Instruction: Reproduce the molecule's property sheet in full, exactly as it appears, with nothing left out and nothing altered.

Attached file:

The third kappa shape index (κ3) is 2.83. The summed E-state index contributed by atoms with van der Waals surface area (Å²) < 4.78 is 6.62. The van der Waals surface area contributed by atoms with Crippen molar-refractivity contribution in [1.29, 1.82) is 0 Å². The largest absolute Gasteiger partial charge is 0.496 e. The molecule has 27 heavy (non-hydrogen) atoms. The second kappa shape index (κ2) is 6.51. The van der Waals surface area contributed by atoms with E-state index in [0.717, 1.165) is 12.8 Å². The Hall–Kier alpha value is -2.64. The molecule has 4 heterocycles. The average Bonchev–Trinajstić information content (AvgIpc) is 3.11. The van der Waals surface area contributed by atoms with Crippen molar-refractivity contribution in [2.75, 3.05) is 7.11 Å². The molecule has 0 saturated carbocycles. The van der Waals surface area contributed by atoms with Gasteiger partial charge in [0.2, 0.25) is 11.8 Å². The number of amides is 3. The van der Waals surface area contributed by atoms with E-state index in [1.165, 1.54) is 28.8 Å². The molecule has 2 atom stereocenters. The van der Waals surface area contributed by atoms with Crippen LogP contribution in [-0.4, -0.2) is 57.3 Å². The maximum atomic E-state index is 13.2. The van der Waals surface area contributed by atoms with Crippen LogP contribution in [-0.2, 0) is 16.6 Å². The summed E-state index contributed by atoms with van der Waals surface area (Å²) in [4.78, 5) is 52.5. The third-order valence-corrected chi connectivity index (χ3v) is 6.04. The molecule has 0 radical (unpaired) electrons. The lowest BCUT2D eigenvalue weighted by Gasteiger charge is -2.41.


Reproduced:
The third kappa shape index (κ3) is 2.83. The summed E-state index contributed by atoms with van der Waals surface area (Å²) < 4.78 is 6.62. The van der Waals surface area contributed by atoms with Crippen molar-refractivity contribution in [1.29, 1.82) is 0 Å². The largest absolute Gasteiger partial charge is 0.496 e. The molecule has 27 heavy (non-hydrogen) atoms. The second kappa shape index (κ2) is 6.51. The van der Waals surface area contributed by atoms with E-state index in [0.717, 1.165) is 12.8 Å². The Hall–Kier alpha value is -2.64. The molecule has 4 heterocycles. The average Bonchev–Trinajstić information content (AvgIpc) is 3.11. The van der Waals surface area contributed by atoms with Crippen molar-refractivity contribution in [2.75, 3.05) is 7.11 Å². The molecule has 0 saturated carbocycles. The van der Waals surface area contributed by atoms with Gasteiger partial charge in [0.2, 0.25) is 11.8 Å². The number of amides is 3. The van der Waals surface area contributed by atoms with E-state index in [1.165, 1.54) is 28.8 Å². The molecule has 2 atom stereocenters. The van der Waals surface area contributed by atoms with Crippen LogP contribution in [-0.4, -0.2) is 57.3 Å². The maximum atomic E-state index is 13.2. The van der Waals surface area contributed by atoms with Crippen LogP contribution in [-0.2, 0) is 16.6 Å². The summed E-state index contributed by atoms with van der Waals surface area (Å²) in [4.78, 5) is 52.5. The third-order valence-corrected chi connectivity index (χ3v) is 6.04. The molecule has 0 radical (unpaired) electrons. The lowest BCUT2D eigenvalue weighted by Gasteiger charge is -2.41.